“Lady Bird” is the type of film that lingers long after it’s over while challenging you to remember what high school was really like rather than what your clouded, romanticized, memory might recall.
It’s a thoughtful, emotionally complicated film starring Saoirse Ronan (Brooklyn, Atonement, Hanna) as the outspoken title character growing up on the wrong side of the tracks and attending a private Catholic High School in Sacramento, California.
She oddly calls herself “Lady Bird” while she maneuvers her way awkwardly through dating, music, sex, prom, theater, drugs, friendship, nuns, education, and of course, her mother, played-well by Laurie Metcalf (Toy Story, Roseanne).
At first glance their relationship appears unhealthy, which explains most of the bad choices made by, “Lady Bird,” but like all well-written films about real life, there is an endearing quality to messy parents who raise messy children. Ultimately a sense of forgiveness is needed to move forward making the final 30 minutes of this film as satisfying as any I have seen all year.
Saoirse Ronan and Laurie Metcalfe deserve Oscar nominations for their performances alongside first time writer, director Greta Gerwig (Greenberg, To Rome With Love, 20th Century Women).
I have admired Gerwig’s quirky honesty as an actress, but as a writer and director, she has proven to be a significant, elevated new voice in film that understands what happens on both sides of the lens.
There is a lovely cinematic tone to “Lady Bird” that demands you pay attention and find some sense of respect for every single character portrayed on screen, with not a cliche in the bunch. Much like, “Juno,” this young woman has chosen to put a lot on her plate and in the end, assumes full responsibility.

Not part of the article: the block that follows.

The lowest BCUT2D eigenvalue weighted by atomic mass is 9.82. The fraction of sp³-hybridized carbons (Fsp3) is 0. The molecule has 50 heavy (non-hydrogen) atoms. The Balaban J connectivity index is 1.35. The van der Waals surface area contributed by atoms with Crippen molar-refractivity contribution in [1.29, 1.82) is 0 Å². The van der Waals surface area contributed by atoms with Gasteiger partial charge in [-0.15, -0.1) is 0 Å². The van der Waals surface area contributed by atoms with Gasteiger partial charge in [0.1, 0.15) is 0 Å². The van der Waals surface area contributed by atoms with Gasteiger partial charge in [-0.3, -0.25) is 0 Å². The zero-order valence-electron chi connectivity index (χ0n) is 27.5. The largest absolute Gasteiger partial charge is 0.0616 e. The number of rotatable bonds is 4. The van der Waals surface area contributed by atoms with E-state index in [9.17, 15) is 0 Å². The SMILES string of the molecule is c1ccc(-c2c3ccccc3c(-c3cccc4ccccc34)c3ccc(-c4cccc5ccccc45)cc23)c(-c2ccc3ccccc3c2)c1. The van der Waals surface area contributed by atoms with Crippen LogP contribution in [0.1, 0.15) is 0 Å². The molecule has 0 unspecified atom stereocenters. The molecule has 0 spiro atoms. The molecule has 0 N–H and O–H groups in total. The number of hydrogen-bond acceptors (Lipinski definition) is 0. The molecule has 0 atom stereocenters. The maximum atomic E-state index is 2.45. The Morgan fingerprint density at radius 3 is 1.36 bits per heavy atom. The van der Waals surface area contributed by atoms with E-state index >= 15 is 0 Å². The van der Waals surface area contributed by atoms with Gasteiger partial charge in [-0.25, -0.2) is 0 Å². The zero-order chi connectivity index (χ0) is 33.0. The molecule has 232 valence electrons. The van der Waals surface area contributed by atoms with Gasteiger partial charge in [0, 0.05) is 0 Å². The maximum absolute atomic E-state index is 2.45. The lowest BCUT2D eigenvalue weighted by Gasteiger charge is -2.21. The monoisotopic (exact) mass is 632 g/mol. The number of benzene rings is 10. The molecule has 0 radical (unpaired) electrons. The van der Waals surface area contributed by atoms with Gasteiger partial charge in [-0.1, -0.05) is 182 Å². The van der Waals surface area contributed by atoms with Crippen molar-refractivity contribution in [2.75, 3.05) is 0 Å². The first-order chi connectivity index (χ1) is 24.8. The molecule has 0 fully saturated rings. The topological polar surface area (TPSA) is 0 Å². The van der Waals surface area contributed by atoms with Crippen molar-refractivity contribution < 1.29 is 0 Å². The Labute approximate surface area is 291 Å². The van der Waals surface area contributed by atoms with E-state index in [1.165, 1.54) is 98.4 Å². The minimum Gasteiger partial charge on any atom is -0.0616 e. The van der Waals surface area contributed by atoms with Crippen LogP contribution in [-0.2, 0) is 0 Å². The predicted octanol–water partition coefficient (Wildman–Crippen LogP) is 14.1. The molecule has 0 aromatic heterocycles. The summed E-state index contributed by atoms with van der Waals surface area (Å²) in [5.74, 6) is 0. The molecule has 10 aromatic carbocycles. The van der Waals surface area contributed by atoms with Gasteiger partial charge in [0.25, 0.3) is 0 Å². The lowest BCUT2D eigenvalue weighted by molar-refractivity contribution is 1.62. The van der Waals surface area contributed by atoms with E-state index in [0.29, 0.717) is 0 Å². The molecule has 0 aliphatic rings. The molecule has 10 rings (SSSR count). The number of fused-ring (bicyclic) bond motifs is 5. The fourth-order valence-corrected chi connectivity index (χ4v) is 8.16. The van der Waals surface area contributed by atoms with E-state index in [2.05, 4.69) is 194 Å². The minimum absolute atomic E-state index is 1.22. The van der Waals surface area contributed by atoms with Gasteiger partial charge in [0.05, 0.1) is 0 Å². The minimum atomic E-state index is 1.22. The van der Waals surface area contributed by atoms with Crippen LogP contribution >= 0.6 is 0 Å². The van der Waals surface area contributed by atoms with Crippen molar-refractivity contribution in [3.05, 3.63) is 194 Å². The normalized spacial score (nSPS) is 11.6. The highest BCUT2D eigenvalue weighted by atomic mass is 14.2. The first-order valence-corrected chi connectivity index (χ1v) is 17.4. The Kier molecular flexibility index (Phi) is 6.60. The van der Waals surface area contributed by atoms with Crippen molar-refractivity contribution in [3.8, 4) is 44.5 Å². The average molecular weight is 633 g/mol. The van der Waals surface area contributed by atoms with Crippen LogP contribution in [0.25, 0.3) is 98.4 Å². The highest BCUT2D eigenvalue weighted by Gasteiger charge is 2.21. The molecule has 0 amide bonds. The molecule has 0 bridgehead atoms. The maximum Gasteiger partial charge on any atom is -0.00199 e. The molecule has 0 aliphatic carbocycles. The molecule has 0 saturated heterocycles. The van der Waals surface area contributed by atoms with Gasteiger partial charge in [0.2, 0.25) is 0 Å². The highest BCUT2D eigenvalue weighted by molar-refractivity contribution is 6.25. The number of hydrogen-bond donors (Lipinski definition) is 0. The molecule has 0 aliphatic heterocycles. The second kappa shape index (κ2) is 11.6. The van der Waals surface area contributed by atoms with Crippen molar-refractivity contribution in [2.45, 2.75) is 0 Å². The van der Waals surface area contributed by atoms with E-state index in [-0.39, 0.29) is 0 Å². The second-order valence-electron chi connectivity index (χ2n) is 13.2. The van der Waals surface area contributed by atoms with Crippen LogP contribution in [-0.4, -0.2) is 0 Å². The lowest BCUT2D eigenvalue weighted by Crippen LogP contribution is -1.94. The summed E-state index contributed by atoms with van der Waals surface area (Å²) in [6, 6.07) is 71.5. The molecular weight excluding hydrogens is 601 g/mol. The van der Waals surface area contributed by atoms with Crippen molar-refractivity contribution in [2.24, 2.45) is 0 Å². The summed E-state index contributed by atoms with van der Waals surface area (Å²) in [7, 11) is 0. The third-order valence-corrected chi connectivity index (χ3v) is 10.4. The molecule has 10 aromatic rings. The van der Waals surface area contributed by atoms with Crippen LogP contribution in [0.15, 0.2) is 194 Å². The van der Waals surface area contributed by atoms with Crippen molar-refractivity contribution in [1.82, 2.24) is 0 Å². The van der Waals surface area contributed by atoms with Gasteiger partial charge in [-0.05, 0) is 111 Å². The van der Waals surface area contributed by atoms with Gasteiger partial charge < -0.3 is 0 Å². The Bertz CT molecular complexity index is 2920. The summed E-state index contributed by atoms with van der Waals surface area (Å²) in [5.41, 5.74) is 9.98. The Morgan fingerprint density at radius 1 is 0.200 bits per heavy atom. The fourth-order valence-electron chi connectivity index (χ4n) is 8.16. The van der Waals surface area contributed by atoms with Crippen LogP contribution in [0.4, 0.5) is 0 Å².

“Lady Bird” is rated R for honest language and adult situations and runs a quick 93 minutes. It’s also a wake-up call to overwhelmed parents with teenagers who may or may not be on the verge of trouble.
Beautiful films are not always attractive on the surface, but after spending just over an hour and a half in Sacramento with a sharp-tongued teenager and her even sharper-tongued mom, I felt like I got to know the city and some of its people.
Put “Lady Bird” on your must-see list.
- Gary Cogill
The Pairing: Stoller Dundee Hills Pinot Noir
Much like our leading lady, “Lady Bird” who wanted to get away from her home, then to be drawn to everything that made it her own, Stoller Family Estate Winemaker, Willamette Valley native, Melissa Burr, did not want to stay in her hometown or become a winemaker. But understanding the grape became a passion, drawing her into the craft of her now famous her home region. When she was offered the position to be the first dedicated winemaker for Stoller Vineyards in Willamette’s Dundee Hills, she jumped on board. That was 2003. Today her highly regarded Pinot Noir shines with layers of fresh roses, woody herbs, and spice, balanced with wild strawberry, cherry, and pomegranate. Stoller Dundee Hills Pinot Noir is available for $30.
- Hayley Hamilton Cogill CS/CSW
For more Wine & Film pairings, toasting the best of 2017, please join us Monday, December 11 for a “Best of the Year” Wine and Film event with The Dallas Arboretum & Botanical Gardens, with proceeds benefiting The Arboretum. Details here.
We hope to see you there!